Poe’s Short Stories

Poe’s Short Stories
 Edgar Allan Poe

Analysis of Major Characters
 Roderick Usher

As one of the two surviving members of the Usher family in “The Fall of the House of Usher,” Roderick is one of Poe's character doubles, or doppelgangers. Roderick is intellectual and bookish, and his twin sister, Madeline, is ill and bedridden. Roderick's inability to distinguish fantasy from reality resembles his sister's physical weakness. Poe uses these characters to explore the philosophical mystery of the relationship between mind and body. With these twins, Poe imagines what would happen if the connection between mind and body were severed and assigned to separate people. The twin imagery and the incestuous history of the Usher line establish that Roderick is actually inseparable from his sister. Although mind and body are separated, they remain dependent on each other for survival. This interdependence causes a chain reaction when one of the elements suffers a breakdown. Madeline's physical death coincides with the collapse of both Roderick's sanity and the Ushers' mansion.

 C. Auguste Dupin

In the stories “The Murders in the Rue Morgue” and “The Purloined Letter,” Poe creates the genre of detective fiction and the original expert sleuth, C. Auguste Dupin. In both “The Murders in the Rue Morgue” and “The Purloined Letter,” Dupin works outside conventional police methods, and he uses his distance from traditional law enforcement to explore new ways of solving crimes. He continually argues that the Paris police exhibit stale and unoriginal methods of analysis. He says that the police are easily distracted by the specific facts of the crime and are unable to provide an objective standpoint from which to investigate. In “The Murders in the Rue Morgue,” the police cannot move beyond the gruesome nature of the double homicide. Because they are so distracted by the mutilated and choked victims, they do not closely inspect the windows of the apartment, which reveal a point of entry and escape. Dupin distances himself from the emotional aspect of the scene's violence. Like a mathematician, he views the crime scene as a site of calculation, and he considers the moves of the murderer as though pitted against him in a chess game.

In “The Purloined Letter,” Dupin solves the theft of the letter by putting himself at risk politically. Whereas the Paris police tread lightly around the actions of Minister D——, an important government official, Dupin ignores politics just as he ignores emotion in the gruesome murders of the Rue Morgue. In this story, Dupin reveals his capacity for revenge. When the Minister insulted him in Vienna years before the crime presently in question, Dupin promised to repay the slight. This story demonstrates that Dupin's brilliance is not always dispassionately mathematical. He cunningly analyzes the external facts of the crime, but he is also motivated by his hunger for revenge. Dupin must function as an independent detective because his mode of investigation thrives on intuition and personal cunning, which cannot be institutionalized in a traditional police force.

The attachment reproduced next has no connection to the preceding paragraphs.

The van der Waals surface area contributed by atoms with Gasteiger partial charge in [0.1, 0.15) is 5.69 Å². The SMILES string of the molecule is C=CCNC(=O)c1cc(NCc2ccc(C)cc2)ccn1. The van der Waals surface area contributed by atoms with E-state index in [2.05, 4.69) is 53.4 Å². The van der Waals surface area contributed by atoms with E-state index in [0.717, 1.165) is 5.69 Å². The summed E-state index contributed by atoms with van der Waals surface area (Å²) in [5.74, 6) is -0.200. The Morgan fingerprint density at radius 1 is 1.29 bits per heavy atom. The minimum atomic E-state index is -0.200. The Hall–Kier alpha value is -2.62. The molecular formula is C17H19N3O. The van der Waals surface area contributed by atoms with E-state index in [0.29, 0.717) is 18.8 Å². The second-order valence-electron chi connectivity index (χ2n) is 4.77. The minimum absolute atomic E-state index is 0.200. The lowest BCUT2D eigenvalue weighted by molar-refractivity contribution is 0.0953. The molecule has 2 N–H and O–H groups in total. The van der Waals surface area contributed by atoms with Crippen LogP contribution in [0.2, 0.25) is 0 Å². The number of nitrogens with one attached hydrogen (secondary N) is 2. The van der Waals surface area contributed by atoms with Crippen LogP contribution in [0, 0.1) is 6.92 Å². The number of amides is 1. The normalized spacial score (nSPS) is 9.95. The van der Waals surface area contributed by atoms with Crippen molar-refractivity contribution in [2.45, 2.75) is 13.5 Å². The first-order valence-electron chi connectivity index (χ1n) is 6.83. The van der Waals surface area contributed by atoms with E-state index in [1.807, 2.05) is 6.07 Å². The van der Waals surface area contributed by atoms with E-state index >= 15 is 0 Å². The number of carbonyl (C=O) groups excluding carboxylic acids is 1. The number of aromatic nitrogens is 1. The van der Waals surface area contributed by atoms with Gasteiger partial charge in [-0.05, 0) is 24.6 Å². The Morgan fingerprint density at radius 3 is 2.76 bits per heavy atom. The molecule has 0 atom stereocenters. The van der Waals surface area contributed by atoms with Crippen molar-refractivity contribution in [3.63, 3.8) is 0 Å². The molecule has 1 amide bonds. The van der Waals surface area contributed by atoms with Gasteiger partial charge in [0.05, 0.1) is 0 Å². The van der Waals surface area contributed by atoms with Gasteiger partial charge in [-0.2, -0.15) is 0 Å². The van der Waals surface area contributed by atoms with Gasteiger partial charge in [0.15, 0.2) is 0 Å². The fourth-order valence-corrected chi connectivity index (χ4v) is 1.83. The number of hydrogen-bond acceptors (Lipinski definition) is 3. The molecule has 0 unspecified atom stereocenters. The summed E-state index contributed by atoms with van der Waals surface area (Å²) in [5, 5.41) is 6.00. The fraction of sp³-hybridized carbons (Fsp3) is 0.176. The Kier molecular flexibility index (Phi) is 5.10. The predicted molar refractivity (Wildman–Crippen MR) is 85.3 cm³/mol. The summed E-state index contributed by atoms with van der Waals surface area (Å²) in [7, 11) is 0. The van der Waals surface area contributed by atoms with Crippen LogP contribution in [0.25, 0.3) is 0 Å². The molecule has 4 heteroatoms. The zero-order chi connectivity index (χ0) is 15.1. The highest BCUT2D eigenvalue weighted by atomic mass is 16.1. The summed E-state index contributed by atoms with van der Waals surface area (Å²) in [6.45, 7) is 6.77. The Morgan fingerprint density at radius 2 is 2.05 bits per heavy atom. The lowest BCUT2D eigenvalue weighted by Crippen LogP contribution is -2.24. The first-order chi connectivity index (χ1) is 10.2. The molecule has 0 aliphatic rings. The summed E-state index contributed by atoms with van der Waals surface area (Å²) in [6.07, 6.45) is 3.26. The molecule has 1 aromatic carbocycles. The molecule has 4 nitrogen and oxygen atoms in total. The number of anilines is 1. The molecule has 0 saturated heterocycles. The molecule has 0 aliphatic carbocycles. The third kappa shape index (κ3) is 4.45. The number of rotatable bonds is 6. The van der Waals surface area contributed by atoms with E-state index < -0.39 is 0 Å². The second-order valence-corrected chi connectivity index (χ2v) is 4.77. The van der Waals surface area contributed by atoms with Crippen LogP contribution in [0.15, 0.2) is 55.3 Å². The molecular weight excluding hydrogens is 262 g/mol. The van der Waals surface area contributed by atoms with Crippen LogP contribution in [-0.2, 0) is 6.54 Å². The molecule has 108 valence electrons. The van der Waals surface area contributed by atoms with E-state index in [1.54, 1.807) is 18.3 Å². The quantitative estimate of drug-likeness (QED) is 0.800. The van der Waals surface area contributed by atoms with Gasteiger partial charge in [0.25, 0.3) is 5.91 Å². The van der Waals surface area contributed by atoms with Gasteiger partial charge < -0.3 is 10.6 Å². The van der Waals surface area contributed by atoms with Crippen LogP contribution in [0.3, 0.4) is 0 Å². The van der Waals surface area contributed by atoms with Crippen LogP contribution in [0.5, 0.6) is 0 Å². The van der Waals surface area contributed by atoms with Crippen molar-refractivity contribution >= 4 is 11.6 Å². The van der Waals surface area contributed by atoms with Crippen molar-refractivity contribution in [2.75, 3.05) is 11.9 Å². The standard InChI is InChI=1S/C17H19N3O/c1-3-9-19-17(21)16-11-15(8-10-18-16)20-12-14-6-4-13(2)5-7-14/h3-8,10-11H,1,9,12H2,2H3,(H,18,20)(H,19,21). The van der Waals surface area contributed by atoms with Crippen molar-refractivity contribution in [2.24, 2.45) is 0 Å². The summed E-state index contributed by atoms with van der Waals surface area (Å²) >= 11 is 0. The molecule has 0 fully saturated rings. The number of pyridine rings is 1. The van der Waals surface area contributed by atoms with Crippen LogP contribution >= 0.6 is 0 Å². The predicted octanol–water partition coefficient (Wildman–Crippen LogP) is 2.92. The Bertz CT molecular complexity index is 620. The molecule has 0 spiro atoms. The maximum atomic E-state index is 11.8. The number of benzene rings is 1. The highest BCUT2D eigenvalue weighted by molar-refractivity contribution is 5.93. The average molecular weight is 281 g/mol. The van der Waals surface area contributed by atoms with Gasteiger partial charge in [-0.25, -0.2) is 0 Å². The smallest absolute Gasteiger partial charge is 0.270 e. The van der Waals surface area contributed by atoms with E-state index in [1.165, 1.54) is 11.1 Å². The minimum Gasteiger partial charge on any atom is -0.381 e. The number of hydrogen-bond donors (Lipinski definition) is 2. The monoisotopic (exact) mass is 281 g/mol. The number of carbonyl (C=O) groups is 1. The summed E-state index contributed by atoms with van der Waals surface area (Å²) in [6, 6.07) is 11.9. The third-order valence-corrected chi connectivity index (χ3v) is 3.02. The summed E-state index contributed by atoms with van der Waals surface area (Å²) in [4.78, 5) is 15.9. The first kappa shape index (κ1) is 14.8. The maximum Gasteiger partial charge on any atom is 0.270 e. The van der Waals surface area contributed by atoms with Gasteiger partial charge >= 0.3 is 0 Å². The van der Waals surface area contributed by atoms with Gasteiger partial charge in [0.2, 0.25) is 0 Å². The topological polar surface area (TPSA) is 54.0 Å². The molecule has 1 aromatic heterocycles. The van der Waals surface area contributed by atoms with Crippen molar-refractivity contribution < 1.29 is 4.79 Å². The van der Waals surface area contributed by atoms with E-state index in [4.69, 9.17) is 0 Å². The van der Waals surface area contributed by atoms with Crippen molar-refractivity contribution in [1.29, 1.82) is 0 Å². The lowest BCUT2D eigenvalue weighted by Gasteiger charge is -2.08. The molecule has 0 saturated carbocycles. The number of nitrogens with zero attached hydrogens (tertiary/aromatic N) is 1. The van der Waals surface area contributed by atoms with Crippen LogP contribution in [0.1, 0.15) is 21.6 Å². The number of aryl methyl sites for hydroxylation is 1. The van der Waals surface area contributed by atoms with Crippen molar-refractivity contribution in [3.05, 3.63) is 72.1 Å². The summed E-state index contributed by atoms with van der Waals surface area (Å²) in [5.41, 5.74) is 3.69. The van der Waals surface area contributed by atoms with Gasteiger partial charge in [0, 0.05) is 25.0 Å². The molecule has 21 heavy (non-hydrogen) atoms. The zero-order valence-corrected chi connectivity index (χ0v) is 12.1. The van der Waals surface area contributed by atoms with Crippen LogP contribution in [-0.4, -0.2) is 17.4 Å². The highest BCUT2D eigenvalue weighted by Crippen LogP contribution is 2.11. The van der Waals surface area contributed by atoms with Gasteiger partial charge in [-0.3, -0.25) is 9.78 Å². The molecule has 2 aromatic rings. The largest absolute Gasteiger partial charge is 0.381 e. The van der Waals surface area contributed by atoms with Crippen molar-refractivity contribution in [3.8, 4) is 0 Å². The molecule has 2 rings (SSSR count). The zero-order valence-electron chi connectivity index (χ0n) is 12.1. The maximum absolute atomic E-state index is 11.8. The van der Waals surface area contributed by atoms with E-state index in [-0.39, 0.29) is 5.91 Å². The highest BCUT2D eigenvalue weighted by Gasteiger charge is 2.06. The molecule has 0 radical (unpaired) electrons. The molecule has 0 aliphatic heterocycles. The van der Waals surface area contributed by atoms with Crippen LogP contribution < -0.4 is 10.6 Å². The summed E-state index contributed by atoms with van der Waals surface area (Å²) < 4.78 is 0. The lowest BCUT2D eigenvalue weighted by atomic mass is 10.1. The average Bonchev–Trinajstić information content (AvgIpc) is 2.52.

William Wilson

Poe explores the imagery of doubles in “William Wilson.” William Wilson loses his personal identity when he discovers a classmate who shares not only his full name but also his physical appearance and manner of speaking. Poe stresses the external aspects of their similarity less than the narrator's mental turmoil, which is triggered by his encounter with his rivalrous double. When the narrator attempts to murder his double in the story's final moments, he ironically causes his own death. This action demonstrates the bond of dependence between the hated double and the loved self. The -murder-suicide confirms the double as the narrator's alter ego. In other words, the narrator's double exists not as an external character but rather as part of the narrator's imagination. Poe uses the idea of the double to question the narrator's grasp on reality. The -murder-suicide implies that the narrator has imagined the existence of his rival because he suffers from paranoia, a mental state in which the human mind suspects itself to be threatened by external forces that are just imaginary figments of irs own creation.

Lady Ligeia

Many women return from the dead in Poe's stories, and Lady Ligeia is the most alluring of them all. Ligeia's sudden reappearance casts doubt on the mental stability of her husband, the tale's narrator. Poe does not focus on the narrator's unreliability but instead develops the character of the dark and brilliant Ligeia. Ligeia's dark features contrast with those of the narrator's second wife, the fair-skinned and blonde Lady Rowena. Ligeia does not disappear from the story after her apparent death. In order to watch over her husband and his cold new bride, Ligeia becomes part of the Gothic architecture of the bridal chamber. Poe symbolically translates Ligeia's dark, haunting physical qualities into the Gothic and grotesque elements of the bedroom, including the eerie gold tapestries that Rowena believes comes alive. Ligeia is not only one of the dead who come alive but also a force that makes physical objects come alive. She uses these forces to doom the narrator's second marriage, and her manifestations in the architecture of the bedroom, whether real or the product of the narrator and his wife's imaginations, testify to the power of past emotions to influence the present and the future.